}
      	public WindowsDriver < WindowsElement > DesktopSessionElement {
        	get {
          	return desktopSession;
        	}
      	}
      	public WindowsElement FindElementByAbsoluteXPath(string xPath, int nTryCount = 10) {
    	    WindowsElement uiTarget = null;
        	var index = xPath.IndexOf(value: '/', startIndex: 1);
        	xPath = xPath.Substring(startIndex: index);
        	while (nTryCount-->0) {
          		try {
            		uiTarget = desktopSession.FindElementByXPath(xpath: $ "/{xPath}");
          		}
          		catch {
            		Console.WriteLine($@"Find failed: ""{xPath}""");
          		}
          		if (uiTarget != null) break;
          		Thread.Sleep(millisecondsTimeout: 100);
        	}
        	return uiTarget;
      	}
      	public IOptions Manage() {
        	return this.desktopSession.Manage();
      	}
      	public void CloseApp() {
        	this.desktopSession.CloseApp();
      	}
    }
  5. Copy and paste the following test fixture to the UnitTest1.cs file:
  6. public class Tests {
    	Process pWad;
      	const string PathToTheDemo = @"C:\Users\Public\Documents\DevExpress Demos 20.2\Components\WPF\DevExpress.OutlookInspiredApp.Wpf\bin\DevExpress.OutlookInspiredApp.Wpf.exe";
      	protected DesktopSession desktopSession {
        	get;
        	private set;
      	}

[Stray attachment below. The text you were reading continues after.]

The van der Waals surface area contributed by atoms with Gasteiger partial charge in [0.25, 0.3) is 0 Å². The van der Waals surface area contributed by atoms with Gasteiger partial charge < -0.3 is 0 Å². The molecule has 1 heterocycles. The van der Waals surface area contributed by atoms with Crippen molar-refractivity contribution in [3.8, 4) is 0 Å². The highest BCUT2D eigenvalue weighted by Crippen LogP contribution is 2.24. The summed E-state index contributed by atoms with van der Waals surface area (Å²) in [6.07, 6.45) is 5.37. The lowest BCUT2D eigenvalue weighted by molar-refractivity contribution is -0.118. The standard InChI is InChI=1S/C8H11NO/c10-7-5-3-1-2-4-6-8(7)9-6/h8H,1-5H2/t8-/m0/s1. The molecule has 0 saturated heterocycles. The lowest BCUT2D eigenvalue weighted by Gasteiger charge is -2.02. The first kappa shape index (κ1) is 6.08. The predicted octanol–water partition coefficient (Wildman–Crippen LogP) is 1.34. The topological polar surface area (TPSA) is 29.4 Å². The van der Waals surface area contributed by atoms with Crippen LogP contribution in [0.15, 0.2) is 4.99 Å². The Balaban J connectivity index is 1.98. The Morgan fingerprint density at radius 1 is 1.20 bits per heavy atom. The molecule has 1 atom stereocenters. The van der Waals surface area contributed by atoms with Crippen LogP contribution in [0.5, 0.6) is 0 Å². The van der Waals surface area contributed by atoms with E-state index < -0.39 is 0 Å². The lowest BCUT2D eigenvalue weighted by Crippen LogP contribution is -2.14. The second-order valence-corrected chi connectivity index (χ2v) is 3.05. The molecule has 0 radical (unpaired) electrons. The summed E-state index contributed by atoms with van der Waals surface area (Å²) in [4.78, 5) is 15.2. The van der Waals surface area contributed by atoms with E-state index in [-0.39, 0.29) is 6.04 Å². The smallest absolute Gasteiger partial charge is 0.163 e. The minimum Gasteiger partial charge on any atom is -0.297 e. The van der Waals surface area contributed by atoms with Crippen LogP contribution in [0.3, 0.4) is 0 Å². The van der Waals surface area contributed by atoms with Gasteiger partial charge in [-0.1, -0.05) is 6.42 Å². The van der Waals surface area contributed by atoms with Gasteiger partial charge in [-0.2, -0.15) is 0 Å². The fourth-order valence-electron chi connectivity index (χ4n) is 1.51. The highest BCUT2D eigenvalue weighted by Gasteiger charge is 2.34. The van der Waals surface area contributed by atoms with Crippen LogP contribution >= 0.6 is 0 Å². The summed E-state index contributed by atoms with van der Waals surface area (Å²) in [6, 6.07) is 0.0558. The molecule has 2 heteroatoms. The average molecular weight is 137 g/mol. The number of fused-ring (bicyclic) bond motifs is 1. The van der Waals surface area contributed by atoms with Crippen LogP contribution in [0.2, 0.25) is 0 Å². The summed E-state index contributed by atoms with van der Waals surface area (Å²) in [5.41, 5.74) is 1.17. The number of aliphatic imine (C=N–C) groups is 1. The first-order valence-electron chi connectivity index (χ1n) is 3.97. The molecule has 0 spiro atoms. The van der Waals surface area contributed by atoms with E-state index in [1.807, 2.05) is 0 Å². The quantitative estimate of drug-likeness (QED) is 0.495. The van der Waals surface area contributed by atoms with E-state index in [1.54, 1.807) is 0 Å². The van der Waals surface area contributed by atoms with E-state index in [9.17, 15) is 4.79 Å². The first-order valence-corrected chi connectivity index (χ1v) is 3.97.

[OneTimeSetUp]
      	public void FixtureSetup() {
        	StartWAD();
        	var options = new AppiumOptions();
        	options.AddAdditionalCapability(capabilityName: "app", capabilityValue: PathToTheDemo);
        	options.AddAdditionalCapability(capabilityName: "deviceName", capabilityValue: "WindowsPC");
        	options.AddAdditionalCapability(capabilityName: "platformName", capabilityValue: "Windows");
        	var driver = new WindowsDriver < WindowsElement > (new Uri("http://127.0.0.1:4723"), options);
        	desktopSession = new DesktopSession(driver);
        	WaitSplashScreen(driver);
      	}
      	static void WaitSplashScreen(WindowsDriver < WindowsElement > driver) {
    	    var cwh = driver.CurrentWindowHandle;
    	    while (driver.WindowHandles.Contains(cwh))
    	    Thread.Sleep(1000);
    	    driver.SwitchTo().Window(driver.WindowHandles[0]);
      	}
      	private void StartWAD() {
    	    var psi = new ProcessStartInfo(@"C:\Program Files (x86)\Windows Application Driver\WinAppDriver.exe");